What’s up with those e’s? The Dehnungs-e Posted by Sten on Dec 12, 2017 in Culture, Geography, Grammar, History, Language
Last Friday, we discussed the Dehnungs-h and how it was quite a curious, unnecessary concept in German. Today, we look at the Dehnungs-e, a concept that does pretty much the same thing, but is much less widespread. Other than after an i, it feels strange to many Germans as well. One famous example of such strange application of the Dehnungs-e in use is the name of the city of Soest.
In the video above, at 0:47, you can hear “Wippen der Soester Bürgerschützen” (rocking of the Soest Civilian Marksmen). The reporter says Sooster, but you write Soester. So what is going on here, why does German not just use two oo, or a Dehnungs-h (Sohst) or something else to indicate a long o?
It is because of history, like so many oddities in language. It may come from Sosat, which was related to the early Germanic sod-saten, which means something like “those situated close to the well”.
The combination with e is only found in place names or older family names. It is especially widespread around the Niederrhein region and Westfalen (Westphalia) in the west of Germany. Some examples:
Bloem (family name)
Goes (family name)
Ziehen, Bier… Combinations with i
While a Dehnungs-e is not seen often in a diphthong between o and e, it is quite common in words with i.
The point of the video above is that the word Bier is said a lot. Then you get a good idea of how it is pronounced. It would be pronounced the exact same way without the Dehnungs-e though! Bir should be pronounced the same way.
This also exists in words like verlieren (to lose). That combination is more common than not, actually.
In very, very rare cases, you even have a Dehnungs-e AND Dehnungs-h! An example is ziehen (to pull) or sieht (sees, declinated from the verb sehen – to see).
However, you will never find ie at the beginning of a word. Then you take out the Dehnungs-e and simply write i. Such as in ihr (her).
Of course, there are exceptions to this rule as well, such as Wir (we) or Tiger (tiger).
The weird “exception”: Ziesar
Listen closely to what the narrator says: Die Burg Ziesar wird belagert (Castle Ziesar will be besieged). What happened there? First, she says Zi, as in Zieh – a long i. And then, instead of muting the e as you would expect with a Dehnungs-e, she pronounces it: esar – Zi-esar. So, this is not a Dehnungs-e at all, but just looks like one. The reason for this coincidence is probably the origin of the place name: It comes from the Slavic za jezero (behind the lake).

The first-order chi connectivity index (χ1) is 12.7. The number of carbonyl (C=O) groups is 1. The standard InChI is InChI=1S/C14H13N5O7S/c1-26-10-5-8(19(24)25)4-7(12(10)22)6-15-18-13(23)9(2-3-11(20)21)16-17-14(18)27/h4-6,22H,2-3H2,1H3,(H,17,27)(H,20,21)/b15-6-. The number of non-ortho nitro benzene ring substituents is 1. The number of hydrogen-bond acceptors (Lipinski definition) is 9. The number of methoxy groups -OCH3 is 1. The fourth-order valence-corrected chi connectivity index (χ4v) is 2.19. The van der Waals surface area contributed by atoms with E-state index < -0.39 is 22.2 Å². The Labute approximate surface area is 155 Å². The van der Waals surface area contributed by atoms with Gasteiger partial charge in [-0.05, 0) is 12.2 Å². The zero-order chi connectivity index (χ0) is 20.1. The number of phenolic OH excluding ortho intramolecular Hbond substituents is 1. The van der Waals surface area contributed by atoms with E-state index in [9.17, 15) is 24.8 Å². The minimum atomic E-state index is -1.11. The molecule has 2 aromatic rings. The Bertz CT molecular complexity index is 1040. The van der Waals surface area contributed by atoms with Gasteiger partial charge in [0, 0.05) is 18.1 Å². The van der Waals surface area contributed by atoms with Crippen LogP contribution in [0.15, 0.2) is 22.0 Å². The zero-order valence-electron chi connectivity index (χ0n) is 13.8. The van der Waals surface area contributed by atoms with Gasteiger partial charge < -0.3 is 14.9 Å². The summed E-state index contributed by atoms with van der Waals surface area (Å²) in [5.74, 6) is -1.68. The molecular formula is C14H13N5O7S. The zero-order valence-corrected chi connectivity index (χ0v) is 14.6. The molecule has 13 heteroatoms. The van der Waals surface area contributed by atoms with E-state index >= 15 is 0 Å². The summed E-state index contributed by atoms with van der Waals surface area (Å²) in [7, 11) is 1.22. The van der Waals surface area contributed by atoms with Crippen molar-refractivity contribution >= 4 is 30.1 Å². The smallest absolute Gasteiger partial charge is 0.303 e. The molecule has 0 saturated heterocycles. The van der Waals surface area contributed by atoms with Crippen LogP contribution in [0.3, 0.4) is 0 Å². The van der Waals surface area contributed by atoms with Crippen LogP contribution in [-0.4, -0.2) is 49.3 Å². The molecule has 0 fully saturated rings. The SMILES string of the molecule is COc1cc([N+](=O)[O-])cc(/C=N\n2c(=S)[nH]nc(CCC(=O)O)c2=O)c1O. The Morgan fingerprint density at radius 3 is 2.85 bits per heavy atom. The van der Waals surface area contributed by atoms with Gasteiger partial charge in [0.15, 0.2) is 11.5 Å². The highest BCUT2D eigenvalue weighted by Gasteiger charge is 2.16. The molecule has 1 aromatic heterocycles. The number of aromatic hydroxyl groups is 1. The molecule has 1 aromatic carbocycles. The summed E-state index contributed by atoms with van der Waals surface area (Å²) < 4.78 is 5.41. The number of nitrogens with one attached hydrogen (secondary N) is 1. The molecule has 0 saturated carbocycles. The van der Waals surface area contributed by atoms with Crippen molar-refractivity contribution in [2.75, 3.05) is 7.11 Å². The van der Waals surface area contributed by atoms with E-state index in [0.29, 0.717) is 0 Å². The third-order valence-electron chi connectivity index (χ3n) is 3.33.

You may sometimes see words like können with oe: koennen. That is because the Umlaut-o was not recognized or accepted by the software used, in most cases. I discussed this phenomenon in a previous article.
Even rarer Dehnungs-letters
There are very rare combinations with Dehnungs-i and Dehnungs-w or Dehnungs-u. We will go through them quickly.
The Dehnungs-i is most prominent in the name of the city Duisburg, pronounced as Düsburg. Back in the day, it was pronounced as Dusburg, and the i was there to indicate that the u had to be pronounced long. Another example is the widespread family name Voigt (pronounced Vohgt). And other than in some names, the Dehnungs-i is not used.
The w as a stretching letter is widespread in Eastern Germany, and has a Slavic origin. It is often seen at the end of words, such as Treptow, which is pronounced as Treptoh – the w is silent. It is not found in anything else than names, either.
The Dehnungs-u is very, very rare. The only example I could find is the place name Pouch, which is pronounced with a long o – as Pohch, basically. It is a strange exception!
There has been a lot of criticism against the Dehnungs-letters. Should we keep them? Should we abandon them? What do you think? Let me know in the comments below!
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